3 Ways Dancers Can Cultivate Their Inner Artist

September 27, 2021

Dancers are a unique hybrid of athlete and artist. The physical demands are obvious—we push our bodies to the max and spend hours in front of a mirror focusing on proper form. And yet with so much focus on achieving physical perfection, the artist in the equation sometimes becomes lost.

Between classes, rehearsals, cross-training, performing, physical therapy and all of the other body-focused activities that go along with being a professional dancer, we don’t always have time to cultivate our artistic selves. But a strong body and solid technique is only part of the equation. The best dancers also have a depth of artistic expression.

Here, creatives in the artistic fields of dance, film, writing and beyond offer three ways to develop your artistic qualities.

Nurture a Hobby

Dancers sometimes lose a sense of who they are outside of ballet. Developing interests beyond the dance world can be both nourishing and a source for artistic expression. While we consistently push ourselves to perfect our craft, hobbies are not about proving yourself. As explained by author and artist Austin Kleon in his book Steal Like an Artist:

A hobby is something that is creative just for you. You don’t try to make money or get famous off it, you just do it because it makes you happy. A hobby is something that gives but doesn’t take.

Amid the pressures of the ballet industry, your hobby can be a welcome break from self-imposed stress, as well as an outlet to mine your creativity in a judgment-free environment. Whether in the form of knitting, painting, learning a new language, hiking, volunteering, playing an instrument, cooking or anything else, hobbies allow you to develop different parts of yourself and become a more multifaceted individual. A dancer with an array of interests has more to draw from when they’re onstage, visible through their emotional expression or their unique interpretation of a role.

Expose Yourself to Other Art Forms

In her book The Artist’s Way, filmmaker and writer Julia Cameron compares an artist’s inspiration to a trout pond in need of upkeep:

“Art is an image-using system. In order to create, we draw from our inner well. We must become alert enough to consciously replenish our creative resources as we draw on them—to restock the trout pond, so to speak. I call this process filling the well.”

So when your well is drying up, where do you turn? Museums, nature, music, live theater, comedy—anything that fills you with inspiration and awe. As dancers, it is our responsibility to replenish our artistic reservoir. Immersing yourself in other art forms can offer alternative perspectives and material to influence and cultivate your own artistry. A painting can probe us to ask questions about the definition of beauty, a musician can make us think differently about the spectrum of human emotion, and an actor can make us reconsider how we connect with our audience. As dance is so physical, other art forms encourage us to look beyond our bodies and tap into our senses.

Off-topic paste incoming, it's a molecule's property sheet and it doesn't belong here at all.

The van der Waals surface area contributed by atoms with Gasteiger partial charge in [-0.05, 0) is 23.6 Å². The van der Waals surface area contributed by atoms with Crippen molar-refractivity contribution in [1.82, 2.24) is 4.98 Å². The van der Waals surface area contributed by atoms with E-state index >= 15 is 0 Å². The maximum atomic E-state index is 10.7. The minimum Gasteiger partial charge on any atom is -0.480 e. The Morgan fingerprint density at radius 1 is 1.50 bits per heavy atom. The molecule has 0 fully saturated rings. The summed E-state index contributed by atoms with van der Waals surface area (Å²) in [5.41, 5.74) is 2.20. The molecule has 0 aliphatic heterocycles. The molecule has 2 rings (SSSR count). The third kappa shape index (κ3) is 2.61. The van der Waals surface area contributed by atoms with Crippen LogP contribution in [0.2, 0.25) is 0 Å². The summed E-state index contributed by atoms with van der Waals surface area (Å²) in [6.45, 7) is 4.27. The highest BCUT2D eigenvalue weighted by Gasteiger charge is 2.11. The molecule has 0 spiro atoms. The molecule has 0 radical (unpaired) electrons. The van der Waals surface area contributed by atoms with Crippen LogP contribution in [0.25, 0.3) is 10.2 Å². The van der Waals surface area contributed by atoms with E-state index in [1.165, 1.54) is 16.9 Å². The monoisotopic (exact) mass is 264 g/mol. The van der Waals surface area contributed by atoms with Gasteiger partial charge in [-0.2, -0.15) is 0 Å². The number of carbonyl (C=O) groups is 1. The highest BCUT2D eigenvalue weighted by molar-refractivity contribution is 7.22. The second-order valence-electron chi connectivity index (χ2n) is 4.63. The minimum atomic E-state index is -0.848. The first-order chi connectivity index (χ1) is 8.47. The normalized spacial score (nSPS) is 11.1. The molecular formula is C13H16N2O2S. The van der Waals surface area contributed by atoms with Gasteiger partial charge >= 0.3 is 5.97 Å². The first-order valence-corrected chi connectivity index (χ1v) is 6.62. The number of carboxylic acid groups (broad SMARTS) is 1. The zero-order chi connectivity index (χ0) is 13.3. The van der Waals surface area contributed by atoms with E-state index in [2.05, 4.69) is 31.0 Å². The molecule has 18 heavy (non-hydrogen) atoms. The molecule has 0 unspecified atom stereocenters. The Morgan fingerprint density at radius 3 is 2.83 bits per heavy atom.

Young woman visitor looks at a small sculpture behind a glass case at a historical museum
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Try Something Uncomfortable

Dancers have a habit of taking themselves far too seriously, with perfectionistic standards. (And we’re often self-critical when those standards aren’t met.) But while athleticism often develops in this unforgiving training environment, artistry doesn’t flourish under such harsh restrictions. You need freedom to explore, make mistakes and push boundaries. In her book The Creative Habit: Learn It and Use It for Life, choreographer Twyla Tharp says: “Our ability to grow is directly proportional to an ability to entertain the uncomfortable.”

As dancers, a fear of failure often stops us from attempting new things. Try expanding your horizons, even if the idea scares you. Love watching hip hop, but embarrassed to try it yourself? Enroll in that class! Start up a conversation with an interesting stranger at a coffee shop. Take chances in and out of dance and know it is okay to struggle and not be the best. Learning to be comfortable with our discomfort encourages us to take increasingly bigger risks in the studio and onstage, opening ourselves up to new possibilities.

Attend to your inner artistic side with the same care and attention that you give your body. Cameron sums it up nicely: “In order to have self-expression, we must first have a self to express.” A dancer living a rich, vibrant life shines much more brightly than one just scratching the surface.